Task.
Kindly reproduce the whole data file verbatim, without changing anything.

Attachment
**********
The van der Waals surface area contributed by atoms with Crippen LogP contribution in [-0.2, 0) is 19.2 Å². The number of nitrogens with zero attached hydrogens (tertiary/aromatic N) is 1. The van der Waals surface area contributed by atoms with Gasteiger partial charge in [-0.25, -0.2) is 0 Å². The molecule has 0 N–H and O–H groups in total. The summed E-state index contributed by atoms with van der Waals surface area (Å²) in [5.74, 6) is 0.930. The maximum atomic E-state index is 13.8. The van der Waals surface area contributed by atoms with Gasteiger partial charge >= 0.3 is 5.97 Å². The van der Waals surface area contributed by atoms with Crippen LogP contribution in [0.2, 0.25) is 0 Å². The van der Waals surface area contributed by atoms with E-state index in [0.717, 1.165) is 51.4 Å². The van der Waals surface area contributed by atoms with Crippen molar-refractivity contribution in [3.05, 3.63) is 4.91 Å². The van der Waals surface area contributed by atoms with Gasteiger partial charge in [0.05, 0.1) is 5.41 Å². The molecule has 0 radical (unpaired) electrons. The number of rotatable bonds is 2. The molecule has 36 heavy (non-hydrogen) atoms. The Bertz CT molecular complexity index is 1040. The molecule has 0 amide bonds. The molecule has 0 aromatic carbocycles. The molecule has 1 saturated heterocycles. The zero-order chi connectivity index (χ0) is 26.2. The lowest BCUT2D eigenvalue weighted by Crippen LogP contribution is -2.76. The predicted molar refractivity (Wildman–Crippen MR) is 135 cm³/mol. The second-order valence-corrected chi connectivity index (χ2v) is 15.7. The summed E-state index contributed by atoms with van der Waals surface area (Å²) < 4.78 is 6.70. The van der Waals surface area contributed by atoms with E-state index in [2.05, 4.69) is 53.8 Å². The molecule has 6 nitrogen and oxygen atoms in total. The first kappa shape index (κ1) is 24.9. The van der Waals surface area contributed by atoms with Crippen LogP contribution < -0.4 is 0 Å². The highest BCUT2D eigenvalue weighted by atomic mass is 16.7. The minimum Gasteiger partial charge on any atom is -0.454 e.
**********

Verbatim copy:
The van der Waals surface area contributed by atoms with Crippen LogP contribution in [-0.2, 0) is 19.2 Å². The number of nitrogens with zero attached hydrogens (tertiary/aromatic N) is 1. The van der Waals surface area contributed by atoms with Gasteiger partial charge in [-0.25, -0.2) is 0 Å². The molecule has 0 N–H and O–H groups in total. The summed E-state index contributed by atoms with van der Waals surface area (Å²) in [5.74, 6) is 0.930. The maximum atomic E-state index is 13.8. The van der Waals surface area contributed by atoms with Gasteiger partial charge >= 0.3 is 5.97 Å². The van der Waals surface area contributed by atoms with Crippen LogP contribution in [0.2, 0.25) is 0 Å². The van der Waals surface area contributed by atoms with E-state index in [0.717, 1.165) is 51.4 Å². The van der Waals surface area contributed by atoms with Crippen molar-refractivity contribution in [3.05, 3.63) is 4.91 Å². The van der Waals surface area contributed by atoms with Gasteiger partial charge in [0.05, 0.1) is 5.41 Å². The molecule has 0 radical (unpaired) electrons. The number of rotatable bonds is 2. The molecule has 36 heavy (non-hydrogen) atoms. The Bertz CT molecular complexity index is 1040. The molecule has 0 amide bonds. The molecule has 0 aromatic carbocycles. The molecule has 1 saturated heterocycles. The zero-order chi connectivity index (χ0) is 26.2. The lowest BCUT2D eigenvalue weighted by Crippen LogP contribution is -2.76. The predicted molar refractivity (Wildman–Crippen MR) is 135 cm³/mol. The second-order valence-corrected chi connectivity index (χ2v) is 15.7. The summed E-state index contributed by atoms with van der Waals surface area (Å²) < 4.78 is 6.70. The van der Waals surface area contributed by atoms with E-state index in [2.05, 4.69) is 53.8 Å². The molecule has 6 nitrogen and oxygen atoms in total. The first kappa shape index (κ1) is 24.9. The van der Waals surface area contributed by atoms with Crippen LogP contribution < -0.4 is 0 Å². The highest BCUT2D eigenvalue weighted by atomic mass is 16.7. The minimum Gasteiger partial charge on any atom is -0.454 e.